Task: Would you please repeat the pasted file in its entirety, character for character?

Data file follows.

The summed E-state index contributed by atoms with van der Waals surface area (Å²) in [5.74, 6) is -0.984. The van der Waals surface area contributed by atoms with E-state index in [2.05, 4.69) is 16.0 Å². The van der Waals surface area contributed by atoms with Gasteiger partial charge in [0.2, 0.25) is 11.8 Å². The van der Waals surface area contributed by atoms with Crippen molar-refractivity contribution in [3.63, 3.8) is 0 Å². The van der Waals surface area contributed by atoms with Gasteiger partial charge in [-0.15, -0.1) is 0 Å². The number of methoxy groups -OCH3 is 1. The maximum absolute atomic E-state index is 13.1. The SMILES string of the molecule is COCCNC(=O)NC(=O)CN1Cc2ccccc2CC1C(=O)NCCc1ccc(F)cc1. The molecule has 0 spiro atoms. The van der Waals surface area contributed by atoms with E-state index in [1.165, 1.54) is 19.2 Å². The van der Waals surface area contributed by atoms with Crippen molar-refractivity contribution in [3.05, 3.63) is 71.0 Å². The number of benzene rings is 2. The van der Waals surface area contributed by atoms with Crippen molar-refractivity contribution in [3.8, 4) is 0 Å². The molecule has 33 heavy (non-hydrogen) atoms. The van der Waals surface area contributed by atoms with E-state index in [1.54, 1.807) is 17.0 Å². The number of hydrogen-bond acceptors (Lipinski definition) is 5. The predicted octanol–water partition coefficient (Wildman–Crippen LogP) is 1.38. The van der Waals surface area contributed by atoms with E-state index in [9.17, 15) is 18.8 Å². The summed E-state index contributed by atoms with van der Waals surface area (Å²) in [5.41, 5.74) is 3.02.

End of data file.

The summed E-state index contributed by atoms with van der Waals surface area (Å²) in [5.74, 6) is -0.984. The van der Waals surface area contributed by atoms with E-state index in [2.05, 4.69) is 16.0 Å². The van der Waals surface area contributed by atoms with Gasteiger partial charge in [0.2, 0.25) is 11.8 Å². The van der Waals surface area contributed by atoms with Crippen molar-refractivity contribution in [3.63, 3.8) is 0 Å². The van der Waals surface area contributed by atoms with Gasteiger partial charge in [-0.15, -0.1) is 0 Å². The number of methoxy groups -OCH3 is 1. The maximum absolute atomic E-state index is 13.1. The SMILES string of the molecule is COCCNC(=O)NC(=O)CN1Cc2ccccc2CC1C(=O)NCCc1ccc(F)cc1. The molecule has 0 spiro atoms. The van der Waals surface area contributed by atoms with E-state index in [1.165, 1.54) is 19.2 Å². The van der Waals surface area contributed by atoms with Crippen molar-refractivity contribution in [3.05, 3.63) is 71.0 Å². The number of benzene rings is 2. The van der Waals surface area contributed by atoms with Crippen molar-refractivity contribution in [3.8, 4) is 0 Å². The molecule has 33 heavy (non-hydrogen) atoms. The van der Waals surface area contributed by atoms with E-state index in [1.54, 1.807) is 17.0 Å². The number of hydrogen-bond acceptors (Lipinski definition) is 5. The predicted octanol–water partition coefficient (Wildman–Crippen LogP) is 1.38. The van der Waals surface area contributed by atoms with E-state index in [9.17, 15) is 18.8 Å². The summed E-state index contributed by atoms with van der Waals surface area (Å²) in [5.41, 5.74) is 3.02.